Years ago, I submitted my first novel to a list of agents who specialized in my genre, sure they’d love my quirky clever book. I’d edited, re-edited, and run it by people I trusted–it was dressed for success. At that time, I didn’t realize that finding an agent was like putting a hood on a falcon while holding a mouse in the other hand. The reply (when I got one) usually sounded something like, Excellent writing but not what I need right now.
And then one agent called me! He loved my writer’s voice but would like a few changes:
- Add new characters
- Change the setting and the timeframe
- Put more action in the plot
Basically, if I changed the entire concept, he’d look at a rewrite.
That’s when I first considered the possibility that self-publishing could be a better option.
It’s not just me, either. Many writers are looking at self-publishing. In fact, more books are self-published than traditionally (by a lot). What surprises me is that agents don’t accept that self-publishing is a real, practical option for writers. Rather than woo me away from that alternative, they think they’re doing me a favor to consider my book. I hear how busy they are, how many unsolicited submittals they get, how they are looking for blockbusters, how they ignore proposals that don’t follow the guidelines. It reminds me of middle school dances where I sat in a chair along the wall, (almost) shaking, sure it was my fault no one asked me to dance. If only I was prettier, more outgoing, or more popular. Now, as an adult, it’s the same feeling; just the reasons have changed–If only I could write better, write stories people want to read, or action-pack my plot.
After the bazillionth rejection, I stopped blaming myself. I didn’t crawl under my writing desk or burn my manuscript or buy more books on How to Write or enroll in yet another conference that promised to get me noticed. I took my wonderful novel, got it professionally edited, bought a spectacular cover, and self-published.
That was a couple of years ago. Now, in the fullness of time, I don’t mind that it didn’t become a NYT best-seller. I am thrilled that book sold enough to pay the cost of writing it (even covered a few car payments). The more books I publish, the more books I sell. I still remember the day I could quit the day job and devote myself to my passion–writing.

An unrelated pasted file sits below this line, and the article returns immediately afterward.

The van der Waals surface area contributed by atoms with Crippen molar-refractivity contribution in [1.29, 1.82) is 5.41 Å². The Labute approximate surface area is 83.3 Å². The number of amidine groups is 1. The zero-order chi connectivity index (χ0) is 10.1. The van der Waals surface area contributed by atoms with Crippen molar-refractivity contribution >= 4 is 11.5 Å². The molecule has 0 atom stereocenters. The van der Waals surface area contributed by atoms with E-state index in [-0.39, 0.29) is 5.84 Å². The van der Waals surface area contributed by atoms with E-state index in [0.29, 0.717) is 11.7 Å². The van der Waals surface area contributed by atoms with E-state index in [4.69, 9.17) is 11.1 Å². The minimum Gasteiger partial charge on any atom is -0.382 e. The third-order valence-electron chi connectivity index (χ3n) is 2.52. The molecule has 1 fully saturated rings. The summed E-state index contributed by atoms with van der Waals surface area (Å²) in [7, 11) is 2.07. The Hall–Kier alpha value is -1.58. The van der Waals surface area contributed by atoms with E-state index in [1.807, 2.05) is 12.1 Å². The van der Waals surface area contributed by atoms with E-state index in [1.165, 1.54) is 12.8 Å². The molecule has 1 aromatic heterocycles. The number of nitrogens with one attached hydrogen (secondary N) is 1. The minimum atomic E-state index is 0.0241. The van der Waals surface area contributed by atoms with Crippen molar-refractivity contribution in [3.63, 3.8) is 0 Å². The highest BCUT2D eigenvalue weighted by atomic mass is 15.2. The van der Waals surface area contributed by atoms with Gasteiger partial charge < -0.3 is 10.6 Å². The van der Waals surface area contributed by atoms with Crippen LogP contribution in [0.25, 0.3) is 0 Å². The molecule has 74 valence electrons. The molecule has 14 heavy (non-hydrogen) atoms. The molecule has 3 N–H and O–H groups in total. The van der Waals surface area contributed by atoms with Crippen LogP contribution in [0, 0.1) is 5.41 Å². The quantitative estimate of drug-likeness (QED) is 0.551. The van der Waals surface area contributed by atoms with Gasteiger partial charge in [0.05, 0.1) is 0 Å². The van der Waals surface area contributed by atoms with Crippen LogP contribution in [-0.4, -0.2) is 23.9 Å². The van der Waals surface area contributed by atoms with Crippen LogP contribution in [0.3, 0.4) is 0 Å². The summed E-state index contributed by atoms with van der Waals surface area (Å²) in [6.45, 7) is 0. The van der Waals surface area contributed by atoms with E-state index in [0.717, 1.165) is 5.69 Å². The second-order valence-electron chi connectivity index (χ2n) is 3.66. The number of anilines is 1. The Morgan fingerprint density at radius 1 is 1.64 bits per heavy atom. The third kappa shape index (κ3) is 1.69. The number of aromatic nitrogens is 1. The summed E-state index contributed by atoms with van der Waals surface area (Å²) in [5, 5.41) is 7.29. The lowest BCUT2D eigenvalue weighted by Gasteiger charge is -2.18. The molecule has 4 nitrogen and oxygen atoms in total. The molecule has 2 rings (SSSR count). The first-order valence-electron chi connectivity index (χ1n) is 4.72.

Let me wrap up with the big reasons why self-publishing is right for me:
- It’s faster. I write, edit, rewrite, re-edit, publish, market, and start over. All of that takes a lot of time but less than the two years agents told me was the minimum time from signing a contract to publication.
- I have more control. For better or worse, it’s on me to pick what works best for my novel. I like that and I trust myself to make the right decisions.
- I can write what I want rather than what an agent thinks will sell.
- Because most publishers don’t do much marketing–especially for new authors–I’m not missing out on anything there.
- I make more money. Sure, I bear the cost of production and marketing but I also get all the proceeds. So far, that has been better than the average that mid-list authors make with a publisher (here’s another link on author’s income).
This discussion of self-publishing is my long way of letting you know my fifth self-published ebook, The Quest for Home, Book 2 in the Crossroads trilogy, is ready to launch! Its tagline:
Driven from her home. Stalked by enemies. Now her closest ally may be a traitor.
It’s available for pre-order on Kindle, digital right now but print coming. I’d love your help with my virtual Book Launch. If you can,
And let me know which options are best for you. Anyone who helps, I’ll include a link to your blog, your author page, your latest book on my blog’s front page for about two weeks. And, I’ll send you everything you need.
Jacqui Murray is the author of the popular Building a Midshipman, the story of her daughter’s journey from high school to United States Naval Academy, the Rowe-Delamagente thrillers, and the Man vs. Nature saga. She is also the author/editor of over a hundred books on integrating tech into education, adjunct professor of technology in education, blog webmaster, an Amazon Vine Voice, a columnist for TeachHUB and NEA Today, and a freelance journalist. Look for her next prehistoric fiction, Quest for Home, Fall 2019. You can find her tech ed books at her publisher’s website, Structured Learning.